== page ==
Bartlett pointed out that the Nuclear Waste Technical Review Board also has been stressing the need for “traceability” for several years.

Bartlett explained in detail some of the prob-lems encountered just in trying to review the site recommendation documentation.

Substantive technical information concerned with TSPA efforts was limited and very difficult to trace within the documents. Most of the substantive information was in the AMRs and the PMRs. No-where did the documents clearly spell out the rela-tionships between models, assumptions and data.

Information on any given technical topic was not compete in any single document. The example Bartlett used was cladding degradation information, which is spread out among various documents without any cross-referencing.

Substantive Issues Also Show Problems

Along with the documentation inconsistencies, Bartlett identified a number of substantive issues in the technical analyses.

Many of the assumptions in the TSPA analyses are “extreme and are not related to data or realism,” he said. Also, many of the department´s assump-tions appear to be highly conservative or non-conservative, but DOE never describes the basis for its assertions that a particular assumption is conser-vative or not conservative.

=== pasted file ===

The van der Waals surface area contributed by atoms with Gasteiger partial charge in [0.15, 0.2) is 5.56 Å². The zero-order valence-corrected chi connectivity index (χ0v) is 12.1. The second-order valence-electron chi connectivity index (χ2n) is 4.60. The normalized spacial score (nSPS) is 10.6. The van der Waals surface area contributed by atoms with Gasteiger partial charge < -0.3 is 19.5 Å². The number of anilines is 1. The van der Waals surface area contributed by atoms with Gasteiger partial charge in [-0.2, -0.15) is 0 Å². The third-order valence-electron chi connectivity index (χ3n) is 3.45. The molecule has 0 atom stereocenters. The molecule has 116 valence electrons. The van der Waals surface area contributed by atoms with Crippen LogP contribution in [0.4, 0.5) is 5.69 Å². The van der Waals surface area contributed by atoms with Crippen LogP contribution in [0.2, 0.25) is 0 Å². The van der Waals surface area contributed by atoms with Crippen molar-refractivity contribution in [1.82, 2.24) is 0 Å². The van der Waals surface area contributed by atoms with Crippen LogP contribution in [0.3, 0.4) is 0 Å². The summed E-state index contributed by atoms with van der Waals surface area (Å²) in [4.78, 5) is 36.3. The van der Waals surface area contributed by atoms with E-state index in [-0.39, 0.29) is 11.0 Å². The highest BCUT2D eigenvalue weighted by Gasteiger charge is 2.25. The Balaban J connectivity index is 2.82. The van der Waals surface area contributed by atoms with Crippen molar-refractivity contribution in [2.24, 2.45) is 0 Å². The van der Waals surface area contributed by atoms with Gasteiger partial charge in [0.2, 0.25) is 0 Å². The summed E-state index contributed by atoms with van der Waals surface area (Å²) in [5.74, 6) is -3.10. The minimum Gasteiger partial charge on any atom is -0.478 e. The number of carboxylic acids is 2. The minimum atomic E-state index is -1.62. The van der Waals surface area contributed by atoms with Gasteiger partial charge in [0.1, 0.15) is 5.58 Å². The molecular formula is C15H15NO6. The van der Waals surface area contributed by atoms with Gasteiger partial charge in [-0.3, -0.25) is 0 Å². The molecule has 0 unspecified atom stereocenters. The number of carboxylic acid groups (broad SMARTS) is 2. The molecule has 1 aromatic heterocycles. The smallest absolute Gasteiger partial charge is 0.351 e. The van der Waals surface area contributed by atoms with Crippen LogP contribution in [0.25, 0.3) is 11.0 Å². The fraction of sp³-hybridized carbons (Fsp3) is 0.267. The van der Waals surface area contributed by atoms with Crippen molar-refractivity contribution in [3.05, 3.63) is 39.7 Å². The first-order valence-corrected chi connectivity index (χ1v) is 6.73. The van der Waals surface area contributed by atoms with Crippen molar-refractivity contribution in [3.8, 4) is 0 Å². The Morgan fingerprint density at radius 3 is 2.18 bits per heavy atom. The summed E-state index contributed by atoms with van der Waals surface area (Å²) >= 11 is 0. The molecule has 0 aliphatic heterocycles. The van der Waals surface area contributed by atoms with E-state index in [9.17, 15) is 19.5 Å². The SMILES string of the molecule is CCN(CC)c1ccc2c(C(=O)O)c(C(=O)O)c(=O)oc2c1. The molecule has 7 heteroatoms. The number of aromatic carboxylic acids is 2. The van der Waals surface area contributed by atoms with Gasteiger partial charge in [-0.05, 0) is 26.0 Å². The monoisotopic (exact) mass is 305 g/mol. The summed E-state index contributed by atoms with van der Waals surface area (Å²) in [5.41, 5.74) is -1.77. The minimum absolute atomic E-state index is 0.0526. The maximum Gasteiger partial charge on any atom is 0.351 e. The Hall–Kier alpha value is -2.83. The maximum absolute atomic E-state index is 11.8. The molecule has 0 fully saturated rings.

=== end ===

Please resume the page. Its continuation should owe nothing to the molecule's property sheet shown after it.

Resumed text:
Bartlett found major differences between TSPA-SR and S-TSPA methods and results, but the basis for these differences is never made clear in the documentation.

As an example, he said, S-TSPA assumed early canister failures. The TSPA-SR assumed such failures would not occur until 10,000 to 100,000 years after closure. These conflicting assumptions make it very difficult to follow the projections of dose rate over time.

TSPA Lacks Sound Basis

The documentation does not provide a sound foundation for S-TSPA methods and results, which are the basis for the PSSE findings.

Overall, the “TSPA-SR and S-TSPA methods and results, individually and in comparison, give the impression that projects of performance are more an artifact of models and assumptions than they are a realistic assessment of expected repository perform-ance,” he said.

Bartlett, like other analysts, was troubled by DOE´s decision not to use a specific repository de-sign as the basis for its analyses. “Variations on the high-temperature design and peformance as the ba-sis for low-temperature repository performance as-sessments do not provide an appropriate or suffi-cient suite of TSPA results,” he told ACNW.